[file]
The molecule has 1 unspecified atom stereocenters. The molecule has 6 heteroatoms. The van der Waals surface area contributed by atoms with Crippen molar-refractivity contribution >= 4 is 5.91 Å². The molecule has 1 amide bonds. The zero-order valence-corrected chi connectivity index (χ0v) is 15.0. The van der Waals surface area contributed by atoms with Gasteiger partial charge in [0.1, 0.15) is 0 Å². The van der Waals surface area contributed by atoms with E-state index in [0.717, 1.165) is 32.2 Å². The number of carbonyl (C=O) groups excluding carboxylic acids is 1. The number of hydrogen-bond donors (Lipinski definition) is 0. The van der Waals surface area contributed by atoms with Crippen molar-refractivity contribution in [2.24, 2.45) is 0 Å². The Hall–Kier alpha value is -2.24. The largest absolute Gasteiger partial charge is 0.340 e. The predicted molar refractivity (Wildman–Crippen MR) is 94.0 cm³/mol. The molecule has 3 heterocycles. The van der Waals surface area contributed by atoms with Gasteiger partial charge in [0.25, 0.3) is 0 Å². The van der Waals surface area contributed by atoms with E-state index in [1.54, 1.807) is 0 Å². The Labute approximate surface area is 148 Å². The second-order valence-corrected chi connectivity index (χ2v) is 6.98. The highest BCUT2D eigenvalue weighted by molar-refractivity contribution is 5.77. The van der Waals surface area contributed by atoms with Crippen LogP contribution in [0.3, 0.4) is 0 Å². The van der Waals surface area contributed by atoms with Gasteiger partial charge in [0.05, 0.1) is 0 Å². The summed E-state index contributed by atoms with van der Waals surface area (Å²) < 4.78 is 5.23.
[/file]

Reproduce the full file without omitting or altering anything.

The molecule has 1 unspecified atom stereocenters. The molecule has 6 heteroatoms. The van der Waals surface area contributed by atoms with Crippen molar-refractivity contribution >= 4 is 5.91 Å². The molecule has 1 amide bonds. The zero-order valence-corrected chi connectivity index (χ0v) is 15.0. The van der Waals surface area contributed by atoms with Gasteiger partial charge in [0.1, 0.15) is 0 Å². The van der Waals surface area contributed by atoms with E-state index in [0.717, 1.165) is 32.2 Å². The number of carbonyl (C=O) groups excluding carboxylic acids is 1. The number of hydrogen-bond donors (Lipinski definition) is 0. The van der Waals surface area contributed by atoms with Crippen molar-refractivity contribution in [2.24, 2.45) is 0 Å². The Hall–Kier alpha value is -2.24. The largest absolute Gasteiger partial charge is 0.340 e. The predicted molar refractivity (Wildman–Crippen MR) is 94.0 cm³/mol. The molecule has 3 heterocycles. The van der Waals surface area contributed by atoms with Gasteiger partial charge in [0.25, 0.3) is 0 Å². The van der Waals surface area contributed by atoms with E-state index in [1.54, 1.807) is 0 Å². The Labute approximate surface area is 148 Å². The second-order valence-corrected chi connectivity index (χ2v) is 6.98. The highest BCUT2D eigenvalue weighted by molar-refractivity contribution is 5.77. The van der Waals surface area contributed by atoms with Crippen LogP contribution in [0.3, 0.4) is 0 Å². The van der Waals surface area contributed by atoms with Gasteiger partial charge in [0.05, 0.1) is 0 Å². The summed E-state index contributed by atoms with van der Waals surface area (Å²) < 4.78 is 5.23.